Spirituality, Culture, and Politics: A Conversation with Andrew Prevot

By: Andrew Prevot

March 12, 2024

In August 2023, Andrew Prevot joined the Berkley Center as a senior fellow. Prevot is the Joseph and Winifred Amaturo Chair in Catholic Studies and a professor in the Department of Theology and Religious Studies at Georgetown University.

The Berkley Forum sat down with Prevot to discuss the scope of his academic interests and relevant issues at the intersections of spirituality, culture, and politics. What follows is a transcript of the conversation, edited for length and clarity.

What are your primary research interests? What are your goals for nurturing and expanding these pursuits while in your role as a senior fellow?

As a theologian, I study texts and traditions that attempt to put the mystery of God into words. Although no formulations are perfectly adequate, those that arise from spiritual practices of prayer and contemplation, while supporting social actions of mercy and justice, seem the truest and best to me. I have a particular interest in Catholic and Black spiritual traditions because they keep me in touch with my roots and profoundly shape my perspective on the world, but I also like to explore other religious and cultural traditions that expand my horizons.

As a senior fellow at the Berkley Center, I hope to bring my distinctive Black Catholic spiritual-theological experience into the work that we are doing to foster a global culture of encounter. 

I sincerely believe that peace in the wider world is only possible if we first seek peace and love in our hearts, which means engaging with religion not only from the outside, as it were, but from within, from the depths that it promises to open up inside each of us.

I find these depths, for example, in Eucharistic liturgies that celebrate the supreme gift of self-sacrificial love and in slave spirituals that sing ecstatically about freedom.

How do you understand the relationship between spirituality, philosophy, culture, and politics?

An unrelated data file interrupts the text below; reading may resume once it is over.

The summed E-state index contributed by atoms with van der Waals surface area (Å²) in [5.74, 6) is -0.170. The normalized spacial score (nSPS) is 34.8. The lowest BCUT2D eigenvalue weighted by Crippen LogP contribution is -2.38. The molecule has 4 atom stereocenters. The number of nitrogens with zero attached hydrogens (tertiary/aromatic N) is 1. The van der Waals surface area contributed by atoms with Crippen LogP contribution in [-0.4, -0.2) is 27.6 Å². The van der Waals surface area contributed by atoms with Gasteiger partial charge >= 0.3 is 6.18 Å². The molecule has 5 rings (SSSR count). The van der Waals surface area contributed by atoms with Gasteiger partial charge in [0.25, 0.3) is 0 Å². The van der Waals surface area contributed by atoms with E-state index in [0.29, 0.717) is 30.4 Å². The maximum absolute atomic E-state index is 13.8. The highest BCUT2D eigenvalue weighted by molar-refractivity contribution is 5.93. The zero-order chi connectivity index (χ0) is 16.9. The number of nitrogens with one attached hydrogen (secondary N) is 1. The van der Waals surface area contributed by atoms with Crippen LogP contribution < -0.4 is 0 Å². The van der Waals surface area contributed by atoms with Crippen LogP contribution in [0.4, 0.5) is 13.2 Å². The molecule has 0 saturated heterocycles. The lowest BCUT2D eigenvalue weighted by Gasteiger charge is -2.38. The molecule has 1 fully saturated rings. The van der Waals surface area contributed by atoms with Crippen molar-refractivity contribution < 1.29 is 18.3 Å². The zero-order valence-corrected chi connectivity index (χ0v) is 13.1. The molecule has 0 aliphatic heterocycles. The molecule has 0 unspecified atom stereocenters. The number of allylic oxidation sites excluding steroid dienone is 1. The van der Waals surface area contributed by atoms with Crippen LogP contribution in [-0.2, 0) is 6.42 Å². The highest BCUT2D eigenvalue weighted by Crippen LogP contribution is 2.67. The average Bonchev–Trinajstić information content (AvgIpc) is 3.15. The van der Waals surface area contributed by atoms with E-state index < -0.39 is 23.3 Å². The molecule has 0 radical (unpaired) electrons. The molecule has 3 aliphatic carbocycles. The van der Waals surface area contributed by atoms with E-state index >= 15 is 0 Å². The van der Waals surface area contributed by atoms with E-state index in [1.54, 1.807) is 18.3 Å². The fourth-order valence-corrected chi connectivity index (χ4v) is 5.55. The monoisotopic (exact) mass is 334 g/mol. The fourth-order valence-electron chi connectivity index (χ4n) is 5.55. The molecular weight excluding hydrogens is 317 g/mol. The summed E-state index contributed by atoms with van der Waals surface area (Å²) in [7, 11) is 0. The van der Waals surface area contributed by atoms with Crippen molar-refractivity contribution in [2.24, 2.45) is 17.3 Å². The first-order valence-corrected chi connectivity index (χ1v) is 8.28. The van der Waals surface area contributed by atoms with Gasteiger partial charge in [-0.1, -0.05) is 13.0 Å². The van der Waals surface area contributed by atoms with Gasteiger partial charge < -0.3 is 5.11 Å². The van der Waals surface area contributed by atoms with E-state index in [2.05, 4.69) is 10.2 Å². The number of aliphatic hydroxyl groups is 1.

Before it was a discipline in the modern university, philosophy was a spirituality: a way of life devoted to what is best in the cosmos and in ourselves. While seeking a wisdom it considered divine, it developed a complex relationship with the surrounding culture. It sought to rise above common opinions, inherited myths, and superficial values in order to commune with the transcendent, which it called the Good, the Beautiful, the True, or the One. And yet, it could never fully extricate itself from the languages, regional biases, and political institutions that shaped it.

The distance that ancient philosophy sought from culture, even while depending on it, is today called “critique” or “critical theory.” While it may sometimes appear secular, this contemporary mode of philosophy continues to do some of the work that was envisioned by the earliest philosophers and spiritual masters, namely to reveal the contingency of conventional beliefs and practices, to expose their falsehoods and brutalities, and to seek a more life-affirming vantage point on everything.

Ultimately, philosophy critiques culture not to transcend it but to transform it. Spirituality does the same. Neither is supposed to benefit the individual alone. Each promotes the life of the community, the polis, and in this sense must be political. 

When I do theology—that is, reflect on the meaning of God—I am always also doing philosophy and spirituality, which is to say critically engaging with culture and politics in search of a better world.

Before joining Georgetown you were a faculty member at Boston College, another Catholic and Jesuit institution rooted in Ignatian spirituality. How do Jesuit values like contemplation in action inform your research and teaching?